Opioid Prescriptions Remain High In Ohio Even As Overdose Deaths Soar

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Steve Birr Vice Reporter
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A new report shows chronic pain patients living in Ohio are still receiving large doses of opioid painkillers, even as overdose deaths soar to record highs.

Officials with the Office of Inspector General for the U.S. Department of Health and Human Services released data Tuesday showing medications like Vicodin and Oxycodone are still being prescribed at a high rate across the state to Medicaid beneficiaries. Between June 2016 and May 2017, roughly 5,000 patients on Medicaid, excluding those receiving addiction treatment or in hospice care, received opioid scripts at dosage levels that put them at physical risk, reports the Dayton Daily News.

Officials say providers appear to be ignoring prescribing guidelines from both state regulators and the Centers for Disease Control and Prevention. The report comes at a time Ohio is suffering the second largest drug overdose death rate in the country, trailing only West Virginia. (RELATED: Study: States Might Be Undercounting Opioid Deaths By As Much As 70,000)

“Among those receiving high amounts, more than 700 beneficiaries are at serious risk of prescription opioid misuse or overdose,” officials said in the report, according to the Dayton Daily News. “Some received extreme amounts of opioids, while others appeared to be doctor shopping. … Our results suggest that some prescribers and pharmacies may not be following Ohio’s opioid prescribing policies, potentially putting Medicaid beneficiaries at risk.”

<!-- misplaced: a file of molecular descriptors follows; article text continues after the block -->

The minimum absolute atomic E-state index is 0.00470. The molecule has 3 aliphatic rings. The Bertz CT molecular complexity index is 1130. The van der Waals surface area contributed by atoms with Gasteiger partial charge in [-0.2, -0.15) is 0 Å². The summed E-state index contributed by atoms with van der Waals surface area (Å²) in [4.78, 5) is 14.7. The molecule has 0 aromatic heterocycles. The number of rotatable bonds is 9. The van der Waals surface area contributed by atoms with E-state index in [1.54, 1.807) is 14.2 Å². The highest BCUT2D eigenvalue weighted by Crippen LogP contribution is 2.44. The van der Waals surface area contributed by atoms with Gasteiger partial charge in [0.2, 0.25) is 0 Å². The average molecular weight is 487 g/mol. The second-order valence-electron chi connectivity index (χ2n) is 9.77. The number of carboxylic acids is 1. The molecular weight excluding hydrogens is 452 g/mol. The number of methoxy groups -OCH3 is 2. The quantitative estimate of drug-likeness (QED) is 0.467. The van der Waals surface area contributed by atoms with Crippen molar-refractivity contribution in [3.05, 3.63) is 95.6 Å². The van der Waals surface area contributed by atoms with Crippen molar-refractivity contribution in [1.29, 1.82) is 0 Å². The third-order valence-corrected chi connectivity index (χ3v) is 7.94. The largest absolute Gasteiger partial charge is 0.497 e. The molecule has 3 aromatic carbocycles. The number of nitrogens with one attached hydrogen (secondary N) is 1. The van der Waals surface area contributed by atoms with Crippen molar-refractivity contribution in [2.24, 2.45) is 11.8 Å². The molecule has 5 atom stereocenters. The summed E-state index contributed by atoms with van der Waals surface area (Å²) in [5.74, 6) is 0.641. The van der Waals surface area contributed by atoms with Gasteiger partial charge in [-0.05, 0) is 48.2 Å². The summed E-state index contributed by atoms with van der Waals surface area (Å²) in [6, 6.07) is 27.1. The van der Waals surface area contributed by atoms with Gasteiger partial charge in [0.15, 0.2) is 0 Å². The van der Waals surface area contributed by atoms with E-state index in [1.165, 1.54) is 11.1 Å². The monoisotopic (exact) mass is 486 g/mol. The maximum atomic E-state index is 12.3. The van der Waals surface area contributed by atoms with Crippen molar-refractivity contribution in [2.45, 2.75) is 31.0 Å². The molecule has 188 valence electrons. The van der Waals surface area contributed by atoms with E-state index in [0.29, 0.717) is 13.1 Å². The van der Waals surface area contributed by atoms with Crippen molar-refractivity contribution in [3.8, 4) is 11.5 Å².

Ohio lost 4,329 residents to drug overdoses in 2016 — a 24 percent increase over 2015 — due to the worsening opioid epidemic spreading death throughout the country. Nearly 40 in 100,000 people die from drug-related overdoses in Ohio.

The number of opioid deaths would be much higher without the presence of the overdose reversal drug naloxone, officials say. Ohio first responders administered roughly 43,000 doses of naloxone in 2016.

Nationally, drug overdoses are the leading cause of accidental death for Americans under age 50, killing more than 64,000 people in 2016.

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